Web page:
2. From those stocks, Value Line® selects those companies with a higher than average dividend yield, as compared to the indicated dividend yield of the Standard & Poor’s 500 Composite Stock Price Index.
  3. Value Line® then eliminates those companies with an equity market capitalization of less than $1 billion.
  4. The index seeks to be equally weighted in each of the securities in the index. The index is rebalanced on the application of the above model on a monthly basis.

Source: First Trust

FVD is an equally weighted basket of higher-than-average yielding dividend stocks with a market cap over $1 billion and a safety ranking of #1 or #2 from Value Line.

Two factors separate FVD from the other dividend income funds:

  1. It is the only equally weighted fund above
  2. It uses Value Line safety scores

Equally weighting a portfolio has been shown to historically outperform market cap weighting. Proof of this is in the slight outperformance of the equally weighted S&P 500 Index versus the traditional market cap weighted index.

Source: Guggenheim S&P 500 Equal Weight Fact Sheet

Equally weighting alone does not fully explain the FVD ETF’s outperformance. FVD has also outperformed RSP since 2007:

The Value Line Safety scores must have some casual effect on FVD’s outperformance. Here’s what Value Line has to say about their safety scores:

“Safety is a quality rank, not a performance rank, and stocks ranked 1 and 2 are most suitable for conservative investors; those ranked 4 and 5 will be more volatile. Volatility means prices can move dramatically and often unpredictably, either down or up.

The major influences on a stock’s Safety rank are the company’s financial strength, as measured by balance sheet and financial ratios, and the stability of its price over the past five years”

From this, it appears that Value Walk’s safety scores are calculated from:

5 year stock price standard deviation is likely another reason for this funds outperformance. Low volatility stocks have historically outperformed the market. The S&P Low Volatility index outperformed the S&P500 by 2.00% per year for the 20 year period ending September 30th, 2011. Stock price standard deviation is covered in Rule 5 of The 8 Rules of Dividend Investing.

The financial strength indicators certainly wouldn’t hurt performance, but how they are calculated is very vague. Most if not all of the outperformance of FDV can be attributed to:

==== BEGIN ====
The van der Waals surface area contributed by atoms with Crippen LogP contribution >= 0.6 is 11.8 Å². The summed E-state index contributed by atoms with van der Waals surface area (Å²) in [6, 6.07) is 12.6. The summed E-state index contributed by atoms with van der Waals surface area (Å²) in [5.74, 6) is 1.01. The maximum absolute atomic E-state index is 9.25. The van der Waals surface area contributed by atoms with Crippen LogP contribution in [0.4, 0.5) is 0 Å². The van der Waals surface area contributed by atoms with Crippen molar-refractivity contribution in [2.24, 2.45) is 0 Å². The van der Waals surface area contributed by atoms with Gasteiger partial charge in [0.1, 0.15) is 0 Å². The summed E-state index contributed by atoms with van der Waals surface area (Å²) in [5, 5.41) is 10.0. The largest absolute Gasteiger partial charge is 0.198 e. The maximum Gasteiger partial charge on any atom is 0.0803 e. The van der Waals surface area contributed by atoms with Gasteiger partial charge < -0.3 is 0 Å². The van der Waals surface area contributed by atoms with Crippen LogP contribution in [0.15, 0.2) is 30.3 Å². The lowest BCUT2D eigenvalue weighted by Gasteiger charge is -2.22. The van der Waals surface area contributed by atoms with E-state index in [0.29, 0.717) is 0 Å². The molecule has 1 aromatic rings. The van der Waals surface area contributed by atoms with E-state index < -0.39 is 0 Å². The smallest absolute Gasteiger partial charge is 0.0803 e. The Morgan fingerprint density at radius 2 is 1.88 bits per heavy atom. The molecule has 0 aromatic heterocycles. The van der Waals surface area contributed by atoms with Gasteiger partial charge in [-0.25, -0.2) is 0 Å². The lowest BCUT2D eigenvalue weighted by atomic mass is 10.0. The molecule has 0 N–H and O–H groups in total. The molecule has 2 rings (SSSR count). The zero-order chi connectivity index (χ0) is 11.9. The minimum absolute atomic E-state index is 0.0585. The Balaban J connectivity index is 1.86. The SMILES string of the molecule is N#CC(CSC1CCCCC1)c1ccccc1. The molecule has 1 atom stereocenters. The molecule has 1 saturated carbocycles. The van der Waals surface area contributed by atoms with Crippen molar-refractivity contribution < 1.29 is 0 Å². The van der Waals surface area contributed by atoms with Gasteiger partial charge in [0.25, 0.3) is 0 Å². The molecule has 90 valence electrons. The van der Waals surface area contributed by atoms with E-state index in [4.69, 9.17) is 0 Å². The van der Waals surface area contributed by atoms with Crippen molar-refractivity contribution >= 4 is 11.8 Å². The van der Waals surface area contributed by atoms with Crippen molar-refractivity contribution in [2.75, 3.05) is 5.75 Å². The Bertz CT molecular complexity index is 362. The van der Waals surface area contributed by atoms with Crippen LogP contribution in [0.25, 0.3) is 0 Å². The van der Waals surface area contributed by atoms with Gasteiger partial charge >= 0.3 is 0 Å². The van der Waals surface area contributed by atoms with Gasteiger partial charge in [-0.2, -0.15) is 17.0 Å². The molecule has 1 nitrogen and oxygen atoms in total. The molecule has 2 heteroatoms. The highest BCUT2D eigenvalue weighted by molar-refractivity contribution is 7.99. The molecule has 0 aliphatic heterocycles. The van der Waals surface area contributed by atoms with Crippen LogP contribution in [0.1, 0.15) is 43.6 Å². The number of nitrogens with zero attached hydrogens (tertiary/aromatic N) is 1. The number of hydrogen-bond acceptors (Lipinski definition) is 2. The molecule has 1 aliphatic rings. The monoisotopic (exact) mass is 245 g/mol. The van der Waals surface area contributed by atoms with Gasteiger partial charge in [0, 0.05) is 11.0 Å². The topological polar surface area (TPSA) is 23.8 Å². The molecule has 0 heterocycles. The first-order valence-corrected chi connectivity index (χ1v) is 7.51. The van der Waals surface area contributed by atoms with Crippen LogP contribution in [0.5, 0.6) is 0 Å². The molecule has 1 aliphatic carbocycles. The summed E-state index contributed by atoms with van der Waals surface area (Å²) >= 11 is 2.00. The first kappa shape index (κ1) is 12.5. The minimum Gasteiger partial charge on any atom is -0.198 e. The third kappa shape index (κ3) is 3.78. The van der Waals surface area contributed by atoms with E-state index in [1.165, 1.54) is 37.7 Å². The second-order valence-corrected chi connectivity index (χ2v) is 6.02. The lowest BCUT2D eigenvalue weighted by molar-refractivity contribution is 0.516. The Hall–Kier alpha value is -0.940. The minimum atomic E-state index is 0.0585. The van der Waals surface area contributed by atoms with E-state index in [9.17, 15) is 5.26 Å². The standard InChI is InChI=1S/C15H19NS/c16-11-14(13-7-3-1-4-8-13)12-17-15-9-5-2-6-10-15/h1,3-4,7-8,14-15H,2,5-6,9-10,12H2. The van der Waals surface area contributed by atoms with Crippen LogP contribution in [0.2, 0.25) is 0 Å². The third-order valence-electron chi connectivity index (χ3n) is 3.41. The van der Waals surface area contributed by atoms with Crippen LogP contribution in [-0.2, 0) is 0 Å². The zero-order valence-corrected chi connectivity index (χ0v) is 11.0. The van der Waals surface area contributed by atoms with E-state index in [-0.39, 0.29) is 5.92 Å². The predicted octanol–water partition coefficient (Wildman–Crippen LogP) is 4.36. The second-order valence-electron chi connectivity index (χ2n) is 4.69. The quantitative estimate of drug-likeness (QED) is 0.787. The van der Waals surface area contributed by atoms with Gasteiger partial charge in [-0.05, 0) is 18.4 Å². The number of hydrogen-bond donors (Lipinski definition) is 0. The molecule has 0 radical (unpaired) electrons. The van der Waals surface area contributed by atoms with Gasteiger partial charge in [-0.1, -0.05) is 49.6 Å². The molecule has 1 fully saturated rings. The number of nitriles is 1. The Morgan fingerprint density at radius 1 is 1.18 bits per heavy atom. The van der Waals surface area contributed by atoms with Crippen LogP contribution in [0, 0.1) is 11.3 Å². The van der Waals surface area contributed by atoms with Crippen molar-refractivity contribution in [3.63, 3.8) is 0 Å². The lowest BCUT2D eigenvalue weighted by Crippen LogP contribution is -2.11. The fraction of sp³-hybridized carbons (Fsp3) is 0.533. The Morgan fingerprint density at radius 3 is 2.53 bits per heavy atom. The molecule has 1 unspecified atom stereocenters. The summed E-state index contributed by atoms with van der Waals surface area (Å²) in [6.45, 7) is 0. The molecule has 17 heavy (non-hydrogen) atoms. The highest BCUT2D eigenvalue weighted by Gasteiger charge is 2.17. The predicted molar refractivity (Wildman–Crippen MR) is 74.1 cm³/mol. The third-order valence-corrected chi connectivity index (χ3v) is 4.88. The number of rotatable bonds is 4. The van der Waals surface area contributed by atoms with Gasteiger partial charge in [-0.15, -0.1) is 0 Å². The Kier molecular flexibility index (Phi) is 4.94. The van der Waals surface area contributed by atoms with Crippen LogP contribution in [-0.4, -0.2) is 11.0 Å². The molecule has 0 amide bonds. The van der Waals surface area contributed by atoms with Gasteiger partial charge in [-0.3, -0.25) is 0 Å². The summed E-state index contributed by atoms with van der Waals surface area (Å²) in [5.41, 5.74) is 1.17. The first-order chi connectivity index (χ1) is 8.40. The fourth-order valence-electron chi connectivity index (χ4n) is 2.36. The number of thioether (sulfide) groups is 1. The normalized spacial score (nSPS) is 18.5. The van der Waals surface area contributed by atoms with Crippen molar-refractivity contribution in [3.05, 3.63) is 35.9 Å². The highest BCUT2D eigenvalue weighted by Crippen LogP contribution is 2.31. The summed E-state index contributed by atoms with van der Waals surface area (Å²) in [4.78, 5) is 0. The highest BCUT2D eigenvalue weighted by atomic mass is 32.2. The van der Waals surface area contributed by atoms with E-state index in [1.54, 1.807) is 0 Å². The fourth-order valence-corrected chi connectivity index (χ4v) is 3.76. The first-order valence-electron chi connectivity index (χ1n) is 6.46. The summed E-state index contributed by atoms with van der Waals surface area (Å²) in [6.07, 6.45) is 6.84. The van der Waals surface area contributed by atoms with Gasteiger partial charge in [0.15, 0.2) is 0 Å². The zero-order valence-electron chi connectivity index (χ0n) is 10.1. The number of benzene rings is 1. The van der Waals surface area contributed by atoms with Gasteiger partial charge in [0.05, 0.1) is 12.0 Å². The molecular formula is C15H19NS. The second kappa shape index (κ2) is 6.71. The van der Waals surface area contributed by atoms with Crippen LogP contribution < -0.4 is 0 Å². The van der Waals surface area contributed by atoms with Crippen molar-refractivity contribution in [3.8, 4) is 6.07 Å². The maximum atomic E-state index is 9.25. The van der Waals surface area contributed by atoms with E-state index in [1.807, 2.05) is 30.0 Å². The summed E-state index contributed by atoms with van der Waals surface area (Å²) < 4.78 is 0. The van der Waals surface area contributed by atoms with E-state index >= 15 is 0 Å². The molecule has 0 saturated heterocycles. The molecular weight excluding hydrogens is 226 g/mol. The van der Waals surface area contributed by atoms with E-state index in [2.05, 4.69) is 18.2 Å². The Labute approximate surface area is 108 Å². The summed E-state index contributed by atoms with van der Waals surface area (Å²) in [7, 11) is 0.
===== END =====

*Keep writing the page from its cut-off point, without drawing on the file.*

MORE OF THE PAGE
1. Investing in low volatility dividend stocks
  2. Equal weighting these stocks in the portfolio

Dividend Growth ETF Performance Comparison

Dividend growth ETFs are categorized by their focus on growth and rising dividends as opposed to ‘all dividend stocks’ or ‘high yields’. There is only one dividend growth ETF with more than $1 billion in assets under management. It is listed below along with key stats
 

Name Symbol AUM Expense Ratio Dividend Yield
Vanguard Dividend Appreciation ETF VIG $22.9 billion 0.10% 2.4%

The Vanguard Dividend Appreciation ETF holds $22.9 billion in assets. It also has a minuscule expense ratio of just 0.1%. The Vanguard Dividend Appreciation ETF’s performance from 2007 through March 9th, 2016 versus the S&P 500 SPDR (SPY) is shown in the chart and table below:

VIG vs SPY
 

Symbol CAGR Standard Deviation Sharpe Ratio
SPY 6.0% 21.5% 0.24
VIG 6.4% 18.6% 0.31

Notes: CAGR stands for compound annual growth rate. Standard deviation is the annualized price standard deviation from 2007 through 3/9/16. Sharpe ratio uses a risk free rate of 0.7% which is the average US 3 Month T-Bill yield for the time frame of the study.

VIG has outperformed the S&P 500 since 2007 – with a lower price standard deviation. As a result, this dividend ETF has a higher Sharpe Ratio than the S&P 500.

What’s interesting about this outperformance is when it occurs. The chart above shows that VIG tends to outperform SPY during bear markets and recessions, while SPY tends to outperform during bull strong bull markets.

VIG tracks the Dividend Achievers Index. To be a Dividend Achiever, a stock must match the following criteria:

 

The index is not equally weighted. The outperformance of VIG over SPY likely comes from investing in superior businesses.

Businesses that can pay increasing dividends for 10+ consecutive years very likely have a competitive advantage that can be leveraged to provide real business growth. A strong competitive advantage also reduces risk – which is reflected in the lower stock price standard deviation of VIG.

This type of business will typically perform better during recessions as their competitive advantages insulate earnings. They tend to slightly underperform during bull markets as businesses that aren’t as strong make up more ground faster because operations fell further during the previous bear market.

High Yield Dividend ETF Performance Comparison

The defining characteristic of a high yield dividend ETF is its focus on (as you might have guessed) high yielding stocks. This is determined by the funds’ stated goal, not its actual dividend yield.

The table below shows the 2 high yield dividend ETFs that have more than $1 billion in assets under management.
 

Name Symbol AUM Expense Ratio Dividend Yield